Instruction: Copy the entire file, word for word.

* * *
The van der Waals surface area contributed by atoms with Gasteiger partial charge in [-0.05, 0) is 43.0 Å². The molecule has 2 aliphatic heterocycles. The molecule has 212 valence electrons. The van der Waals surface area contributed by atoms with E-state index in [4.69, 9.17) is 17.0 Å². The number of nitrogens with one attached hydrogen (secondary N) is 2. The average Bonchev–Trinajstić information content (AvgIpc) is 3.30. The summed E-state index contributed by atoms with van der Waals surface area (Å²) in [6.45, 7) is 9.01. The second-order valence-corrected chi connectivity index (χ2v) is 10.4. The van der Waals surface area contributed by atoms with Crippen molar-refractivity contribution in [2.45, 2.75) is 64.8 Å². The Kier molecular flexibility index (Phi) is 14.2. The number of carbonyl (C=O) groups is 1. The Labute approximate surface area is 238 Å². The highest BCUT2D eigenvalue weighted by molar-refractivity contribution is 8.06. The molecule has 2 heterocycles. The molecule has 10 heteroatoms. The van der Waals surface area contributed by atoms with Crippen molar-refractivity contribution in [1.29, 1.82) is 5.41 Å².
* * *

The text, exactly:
The van der Waals surface area contributed by atoms with Gasteiger partial charge in [-0.05, 0) is 43.0 Å². The molecule has 2 aliphatic heterocycles. The molecule has 212 valence electrons. The van der Waals surface area contributed by atoms with E-state index in [4.69, 9.17) is 17.0 Å². The number of nitrogens with one attached hydrogen (secondary N) is 2. The average Bonchev–Trinajstić information content (AvgIpc) is 3.30. The summed E-state index contributed by atoms with van der Waals surface area (Å²) in [6.45, 7) is 9.01. The second-order valence-corrected chi connectivity index (χ2v) is 10.4. The van der Waals surface area contributed by atoms with Crippen molar-refractivity contribution in [2.45, 2.75) is 64.8 Å². The Kier molecular flexibility index (Phi) is 14.2. The number of carbonyl (C=O) groups is 1. The Labute approximate surface area is 238 Å². The highest BCUT2D eigenvalue weighted by molar-refractivity contribution is 8.06. The molecule has 2 heterocycles. The molecule has 10 heteroatoms. The van der Waals surface area contributed by atoms with Crippen molar-refractivity contribution in [1.29, 1.82) is 5.41 Å².